The Journey is as Important as the Destination
There are obvious benefits of having your entire business process framework completed and thoroughly mapped out. This document will serve as the foundation for your business operations. As you begin your investing career, it is likely that you will personally be responsible for many of the steps within your framework. As you grow, you will hopefully be successful in outsourcing to employees and/or third parties. Your owner’s manual will serve as a great basis for your training material!
In addition to the benefits of a documented business framework, the exercise itself is extremely valuable. Documenting your process framework will force you to take a holistic view of your business. You may find holes in your business and opportunities to automate and/or improve your processes.
For example, as a beginner I used Microsoft Excel to manage the finances of my investments. As our business grew, I transitioned to Quickbooks Online.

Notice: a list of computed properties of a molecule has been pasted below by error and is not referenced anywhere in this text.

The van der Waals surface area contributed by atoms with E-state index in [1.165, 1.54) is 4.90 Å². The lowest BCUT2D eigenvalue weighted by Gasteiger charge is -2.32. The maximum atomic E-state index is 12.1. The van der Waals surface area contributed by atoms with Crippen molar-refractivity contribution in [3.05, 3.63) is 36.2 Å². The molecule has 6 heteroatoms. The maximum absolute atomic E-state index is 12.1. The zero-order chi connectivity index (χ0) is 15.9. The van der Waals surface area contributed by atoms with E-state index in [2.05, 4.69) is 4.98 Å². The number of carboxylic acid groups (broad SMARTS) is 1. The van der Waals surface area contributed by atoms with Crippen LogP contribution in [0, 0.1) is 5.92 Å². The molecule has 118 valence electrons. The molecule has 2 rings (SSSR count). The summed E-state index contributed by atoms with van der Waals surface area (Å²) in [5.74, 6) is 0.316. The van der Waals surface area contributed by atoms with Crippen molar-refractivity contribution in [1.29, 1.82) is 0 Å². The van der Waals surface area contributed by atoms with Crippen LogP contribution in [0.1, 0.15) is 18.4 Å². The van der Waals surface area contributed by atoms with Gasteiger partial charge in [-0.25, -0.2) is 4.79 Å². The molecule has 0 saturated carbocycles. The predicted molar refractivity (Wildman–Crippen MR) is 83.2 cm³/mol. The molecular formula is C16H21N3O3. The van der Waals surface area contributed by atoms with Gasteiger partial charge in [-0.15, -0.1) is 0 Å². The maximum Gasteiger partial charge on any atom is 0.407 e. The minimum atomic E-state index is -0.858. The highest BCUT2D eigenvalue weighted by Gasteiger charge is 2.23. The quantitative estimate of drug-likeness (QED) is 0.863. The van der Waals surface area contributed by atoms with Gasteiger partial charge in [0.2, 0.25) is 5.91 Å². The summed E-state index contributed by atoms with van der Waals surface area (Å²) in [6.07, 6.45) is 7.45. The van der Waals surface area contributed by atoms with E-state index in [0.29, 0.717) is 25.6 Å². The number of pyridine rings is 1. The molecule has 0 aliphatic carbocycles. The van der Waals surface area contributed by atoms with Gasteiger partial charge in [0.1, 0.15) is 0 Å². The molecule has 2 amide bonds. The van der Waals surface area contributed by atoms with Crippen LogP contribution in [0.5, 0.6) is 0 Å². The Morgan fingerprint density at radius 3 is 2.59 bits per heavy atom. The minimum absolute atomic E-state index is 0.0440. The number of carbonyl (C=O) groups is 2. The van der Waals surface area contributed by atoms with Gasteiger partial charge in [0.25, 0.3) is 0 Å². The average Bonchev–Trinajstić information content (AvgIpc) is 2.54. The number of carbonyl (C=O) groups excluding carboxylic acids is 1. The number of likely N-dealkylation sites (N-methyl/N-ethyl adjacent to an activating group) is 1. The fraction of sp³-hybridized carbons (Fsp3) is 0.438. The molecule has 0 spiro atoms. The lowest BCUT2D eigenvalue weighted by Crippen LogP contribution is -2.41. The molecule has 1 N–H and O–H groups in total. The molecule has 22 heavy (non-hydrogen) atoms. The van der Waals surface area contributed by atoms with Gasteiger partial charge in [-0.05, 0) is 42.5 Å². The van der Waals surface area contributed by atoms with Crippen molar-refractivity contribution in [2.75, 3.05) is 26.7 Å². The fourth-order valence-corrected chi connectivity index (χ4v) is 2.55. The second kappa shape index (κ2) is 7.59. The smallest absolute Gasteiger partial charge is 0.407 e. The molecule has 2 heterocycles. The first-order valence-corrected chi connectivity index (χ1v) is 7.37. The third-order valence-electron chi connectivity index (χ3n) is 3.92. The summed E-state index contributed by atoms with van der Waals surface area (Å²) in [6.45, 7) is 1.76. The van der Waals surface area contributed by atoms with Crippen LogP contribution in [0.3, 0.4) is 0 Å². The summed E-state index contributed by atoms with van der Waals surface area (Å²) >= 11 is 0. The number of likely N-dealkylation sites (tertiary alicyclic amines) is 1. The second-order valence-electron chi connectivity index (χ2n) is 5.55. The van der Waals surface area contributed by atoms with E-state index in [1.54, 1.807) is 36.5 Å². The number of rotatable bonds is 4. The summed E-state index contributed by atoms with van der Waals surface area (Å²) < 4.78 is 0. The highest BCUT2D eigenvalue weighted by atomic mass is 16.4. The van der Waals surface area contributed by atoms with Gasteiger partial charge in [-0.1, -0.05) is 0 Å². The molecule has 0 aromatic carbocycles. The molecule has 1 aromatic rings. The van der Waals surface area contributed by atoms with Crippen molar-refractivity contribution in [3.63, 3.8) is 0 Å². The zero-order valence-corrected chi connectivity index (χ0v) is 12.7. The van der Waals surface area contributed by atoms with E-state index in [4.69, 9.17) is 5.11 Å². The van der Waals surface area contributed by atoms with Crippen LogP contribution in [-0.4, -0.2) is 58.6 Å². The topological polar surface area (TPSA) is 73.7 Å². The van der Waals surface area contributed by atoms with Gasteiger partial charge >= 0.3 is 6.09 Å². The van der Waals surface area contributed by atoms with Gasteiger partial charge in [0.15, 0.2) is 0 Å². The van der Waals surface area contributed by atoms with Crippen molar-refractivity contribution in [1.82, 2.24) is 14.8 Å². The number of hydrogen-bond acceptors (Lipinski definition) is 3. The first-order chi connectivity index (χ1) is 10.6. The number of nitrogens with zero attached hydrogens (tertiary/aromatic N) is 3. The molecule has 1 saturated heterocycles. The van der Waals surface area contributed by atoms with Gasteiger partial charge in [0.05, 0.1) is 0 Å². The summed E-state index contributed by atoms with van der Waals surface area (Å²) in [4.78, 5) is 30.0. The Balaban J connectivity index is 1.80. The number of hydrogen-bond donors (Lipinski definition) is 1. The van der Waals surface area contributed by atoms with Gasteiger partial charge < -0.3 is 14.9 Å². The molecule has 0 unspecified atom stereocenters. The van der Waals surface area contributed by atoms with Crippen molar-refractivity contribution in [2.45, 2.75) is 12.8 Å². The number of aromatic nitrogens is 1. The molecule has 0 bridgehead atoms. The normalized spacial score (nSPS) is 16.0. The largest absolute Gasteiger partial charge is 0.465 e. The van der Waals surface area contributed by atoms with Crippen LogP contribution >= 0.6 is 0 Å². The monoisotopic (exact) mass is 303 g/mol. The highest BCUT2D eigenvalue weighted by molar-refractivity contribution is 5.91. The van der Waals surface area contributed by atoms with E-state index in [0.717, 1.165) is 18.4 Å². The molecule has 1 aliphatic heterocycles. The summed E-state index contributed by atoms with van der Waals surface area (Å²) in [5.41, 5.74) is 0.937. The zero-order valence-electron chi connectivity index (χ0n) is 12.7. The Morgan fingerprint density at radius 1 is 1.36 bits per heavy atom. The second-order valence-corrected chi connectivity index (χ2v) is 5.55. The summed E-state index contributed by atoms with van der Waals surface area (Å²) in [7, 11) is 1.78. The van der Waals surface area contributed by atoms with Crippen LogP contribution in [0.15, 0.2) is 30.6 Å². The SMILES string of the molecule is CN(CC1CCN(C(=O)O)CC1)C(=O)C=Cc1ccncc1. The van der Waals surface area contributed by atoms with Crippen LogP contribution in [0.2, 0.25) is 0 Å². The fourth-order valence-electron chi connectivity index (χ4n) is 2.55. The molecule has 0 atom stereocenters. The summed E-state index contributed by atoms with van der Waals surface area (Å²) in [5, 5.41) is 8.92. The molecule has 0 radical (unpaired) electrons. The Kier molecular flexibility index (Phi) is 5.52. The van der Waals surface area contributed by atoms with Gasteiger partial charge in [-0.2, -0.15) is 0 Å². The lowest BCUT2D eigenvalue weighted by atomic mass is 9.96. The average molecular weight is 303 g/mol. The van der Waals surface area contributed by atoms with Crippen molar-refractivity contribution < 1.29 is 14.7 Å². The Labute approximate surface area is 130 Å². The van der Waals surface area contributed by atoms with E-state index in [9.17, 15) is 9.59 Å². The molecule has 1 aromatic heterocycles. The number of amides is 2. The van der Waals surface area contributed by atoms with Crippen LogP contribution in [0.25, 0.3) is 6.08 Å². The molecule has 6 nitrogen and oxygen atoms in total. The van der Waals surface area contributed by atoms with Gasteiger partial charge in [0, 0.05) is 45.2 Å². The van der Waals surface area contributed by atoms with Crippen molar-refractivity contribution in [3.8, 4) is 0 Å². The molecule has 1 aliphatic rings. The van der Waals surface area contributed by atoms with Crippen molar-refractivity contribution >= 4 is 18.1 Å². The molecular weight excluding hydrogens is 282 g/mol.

A not-so-obvious example can be found in the area of managing maintenance requests. How many of us are still waiting for the phone to ring to respond to property maintenance requests? Why not investigate free or inexpensive options for bringing this process online?
A review of your business process framework will force you to reflect on your processes and find opportunities for improvement.
No matter how simple or new your real estate business, we can all benefit from building a business process framework. In fact, it should be very easy to document your business when you’re just getting started. Building a dynamic process framework will be extremely valuable as you add services and grow your business.
What kind of process framework have YOU developed for your business?
Let me know with a comment!